"Because we build off of the FaSTER trial, our reported adjusted risk measures we describe in this manuscript serve as definitive evidence that the sonogram improves the sensitivity of detection (making it less likely that a Down syndrome diagnosis would be missed) and also decreases the false positive rate," said Aagaard. "Combining this with first or first and second trimester screening for biochemical markers gives us the maximal capacity to detect Down syndrome in a noninvasive fashion."
Aagaard and her colleagues screened over 8,000 of the nearly 39,000 pregnant women who took part in the FaSTER trial of screening for chromosomal abnormalities (aneuploidy). The detection rate of Down syndrome babies varied from 69 percent for the genetic sonogram alone to as high as 98 percent with certain combinations of the biochemical markers. More importantly, the improved detection rate was accompanied by a decrease in the screening tests false positive rates (or falsely reported risk of Downs syndrome in a normal pregnancy).
"We did not miss a single case of Down syndrome with our overall screening program, which included an option for invasive testing," she said. "Based on our findings, it is our expectation that this will serve as the definitive study with which clinicians can reliably inform women of their risk in a noninvasive fashion with currently available technology. At the end of the study, we wanted to give women a very clear take-home message as to how a genetic sonogram will improve accuracy of screening and detection of a Down syndrome baby. Because we compared the detection and false positive rate of every available screening strategy with the addition of genetic sonogram, we allow for women and their providers the unparalleled ability to maximize detection and minimize false concerns. Moreover, our study justifies what many high-risk obstetricians have done for years and provides refined screening estimates. It completes the spectrum of 'informed choice'."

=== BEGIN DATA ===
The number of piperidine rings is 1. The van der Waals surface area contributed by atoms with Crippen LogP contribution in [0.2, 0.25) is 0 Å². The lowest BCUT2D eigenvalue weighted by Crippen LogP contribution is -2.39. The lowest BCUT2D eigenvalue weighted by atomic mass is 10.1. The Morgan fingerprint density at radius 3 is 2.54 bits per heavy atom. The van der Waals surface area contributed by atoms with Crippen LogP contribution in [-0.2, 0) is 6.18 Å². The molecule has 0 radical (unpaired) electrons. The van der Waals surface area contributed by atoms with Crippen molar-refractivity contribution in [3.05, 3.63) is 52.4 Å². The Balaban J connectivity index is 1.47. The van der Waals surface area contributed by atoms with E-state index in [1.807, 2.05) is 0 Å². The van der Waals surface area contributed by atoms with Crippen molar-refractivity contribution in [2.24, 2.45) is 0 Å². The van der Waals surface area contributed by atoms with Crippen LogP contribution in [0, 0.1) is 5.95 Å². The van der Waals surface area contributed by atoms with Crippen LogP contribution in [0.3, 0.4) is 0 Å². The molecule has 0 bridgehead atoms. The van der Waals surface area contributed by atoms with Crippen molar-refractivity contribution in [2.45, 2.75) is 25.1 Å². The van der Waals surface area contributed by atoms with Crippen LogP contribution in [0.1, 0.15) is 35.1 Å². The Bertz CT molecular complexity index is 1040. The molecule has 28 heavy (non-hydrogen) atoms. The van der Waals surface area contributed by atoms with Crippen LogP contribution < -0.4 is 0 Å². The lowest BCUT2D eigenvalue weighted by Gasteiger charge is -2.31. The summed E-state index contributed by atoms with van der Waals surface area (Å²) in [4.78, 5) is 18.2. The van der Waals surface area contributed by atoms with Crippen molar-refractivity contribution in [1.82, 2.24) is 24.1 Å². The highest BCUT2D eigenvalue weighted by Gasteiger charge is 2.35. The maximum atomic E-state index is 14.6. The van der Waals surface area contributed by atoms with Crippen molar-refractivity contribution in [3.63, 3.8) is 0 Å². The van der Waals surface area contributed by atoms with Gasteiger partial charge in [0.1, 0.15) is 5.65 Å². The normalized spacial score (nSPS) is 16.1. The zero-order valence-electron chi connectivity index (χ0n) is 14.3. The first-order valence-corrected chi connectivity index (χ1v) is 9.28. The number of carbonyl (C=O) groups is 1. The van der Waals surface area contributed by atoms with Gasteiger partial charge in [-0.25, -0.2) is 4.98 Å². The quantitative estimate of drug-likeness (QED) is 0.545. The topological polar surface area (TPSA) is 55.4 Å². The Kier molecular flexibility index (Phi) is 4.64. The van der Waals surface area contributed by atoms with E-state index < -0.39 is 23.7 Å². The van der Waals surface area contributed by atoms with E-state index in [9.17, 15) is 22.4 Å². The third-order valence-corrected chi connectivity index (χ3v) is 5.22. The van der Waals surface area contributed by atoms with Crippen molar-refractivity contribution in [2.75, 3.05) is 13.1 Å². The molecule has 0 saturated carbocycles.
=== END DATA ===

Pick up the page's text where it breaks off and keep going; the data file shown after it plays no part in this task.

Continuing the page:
Members of the FaSTER Research Consortium who took part in this study include physicians and scientists from Royal College of Surgeons in Ireland, Dublin, Ireland; Swedish Medical Center, Seattle, Washington; University of California, San Francisco, California; Columbia University, New York, New York; DM-STAT, Malden, Massachusetts; William Beaumont Hospital, Royal Oak, Michigan; University of Texas Medical Branch at Galveston, Texas; Mount Sinai Medical Center, New York, New York; Albert Einstein College of Medicine, Bronx, New York; University of Colorado Health Sciences Center, Denver, Colorado; Tufts University, Boston, Massachusetts; NYU Medical Center, New York, New York; Brown University, Providence, Rhode Island; and University of North Carolina at Chapel Hill. Aagaard was an investigator with FaSTER at the University of Utah in Salt Lake during much of this study and completed the analysis since coming to Baylor College of Medicine in 2007.